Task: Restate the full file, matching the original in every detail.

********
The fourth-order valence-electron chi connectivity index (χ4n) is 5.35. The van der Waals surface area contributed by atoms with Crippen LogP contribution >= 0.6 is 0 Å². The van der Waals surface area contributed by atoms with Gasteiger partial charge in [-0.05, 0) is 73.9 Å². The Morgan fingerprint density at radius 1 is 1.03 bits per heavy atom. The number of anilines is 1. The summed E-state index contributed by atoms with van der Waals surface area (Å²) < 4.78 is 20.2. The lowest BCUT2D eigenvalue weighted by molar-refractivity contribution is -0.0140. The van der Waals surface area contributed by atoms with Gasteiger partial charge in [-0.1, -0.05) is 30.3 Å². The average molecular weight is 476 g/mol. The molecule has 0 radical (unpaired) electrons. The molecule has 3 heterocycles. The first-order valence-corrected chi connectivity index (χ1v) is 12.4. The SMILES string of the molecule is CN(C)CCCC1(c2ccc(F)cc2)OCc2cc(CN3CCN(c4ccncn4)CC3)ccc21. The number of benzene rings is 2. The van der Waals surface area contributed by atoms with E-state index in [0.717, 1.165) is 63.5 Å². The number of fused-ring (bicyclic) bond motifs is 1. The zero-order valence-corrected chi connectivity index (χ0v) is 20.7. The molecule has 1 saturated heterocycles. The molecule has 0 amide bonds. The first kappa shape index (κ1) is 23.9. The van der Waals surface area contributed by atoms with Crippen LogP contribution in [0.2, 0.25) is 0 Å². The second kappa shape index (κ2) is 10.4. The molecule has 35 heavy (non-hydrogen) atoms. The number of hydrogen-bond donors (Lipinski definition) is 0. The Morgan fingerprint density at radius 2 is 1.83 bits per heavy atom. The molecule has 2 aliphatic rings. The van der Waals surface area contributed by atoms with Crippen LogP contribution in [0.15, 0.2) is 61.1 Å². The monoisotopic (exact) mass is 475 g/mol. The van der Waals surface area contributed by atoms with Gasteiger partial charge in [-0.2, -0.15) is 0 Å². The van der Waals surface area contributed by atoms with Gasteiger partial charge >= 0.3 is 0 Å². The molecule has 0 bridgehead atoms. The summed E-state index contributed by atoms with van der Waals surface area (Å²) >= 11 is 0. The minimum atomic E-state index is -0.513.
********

The fourth-order valence-electron chi connectivity index (χ4n) is 5.35. The van der Waals surface area contributed by atoms with Crippen LogP contribution >= 0.6 is 0 Å². The van der Waals surface area contributed by atoms with Gasteiger partial charge in [-0.05, 0) is 73.9 Å². The Morgan fingerprint density at radius 1 is 1.03 bits per heavy atom. The number of anilines is 1. The summed E-state index contributed by atoms with van der Waals surface area (Å²) < 4.78 is 20.2. The lowest BCUT2D eigenvalue weighted by molar-refractivity contribution is -0.0140. The van der Waals surface area contributed by atoms with Gasteiger partial charge in [-0.1, -0.05) is 30.3 Å². The average molecular weight is 476 g/mol. The molecule has 0 radical (unpaired) electrons. The molecule has 3 heterocycles. The first-order valence-corrected chi connectivity index (χ1v) is 12.4. The SMILES string of the molecule is CN(C)CCCC1(c2ccc(F)cc2)OCc2cc(CN3CCN(c4ccncn4)CC3)ccc21. The number of benzene rings is 2. The van der Waals surface area contributed by atoms with E-state index in [0.717, 1.165) is 63.5 Å². The number of fused-ring (bicyclic) bond motifs is 1. The zero-order valence-corrected chi connectivity index (χ0v) is 20.7. The molecule has 1 saturated heterocycles. The molecule has 0 amide bonds. The first kappa shape index (κ1) is 23.9. The van der Waals surface area contributed by atoms with Crippen LogP contribution in [0.2, 0.25) is 0 Å². The second kappa shape index (κ2) is 10.4. The molecule has 35 heavy (non-hydrogen) atoms. The number of hydrogen-bond donors (Lipinski definition) is 0. The Morgan fingerprint density at radius 2 is 1.83 bits per heavy atom. The molecule has 2 aliphatic rings. The van der Waals surface area contributed by atoms with Crippen LogP contribution in [0.15, 0.2) is 61.1 Å². The monoisotopic (exact) mass is 475 g/mol. The van der Waals surface area contributed by atoms with Gasteiger partial charge in [-0.2, -0.15) is 0 Å². The van der Waals surface area contributed by atoms with Gasteiger partial charge >= 0.3 is 0 Å². The molecule has 0 bridgehead atoms. The summed E-state index contributed by atoms with van der Waals surface area (Å²) >= 11 is 0. The minimum atomic E-state index is -0.513.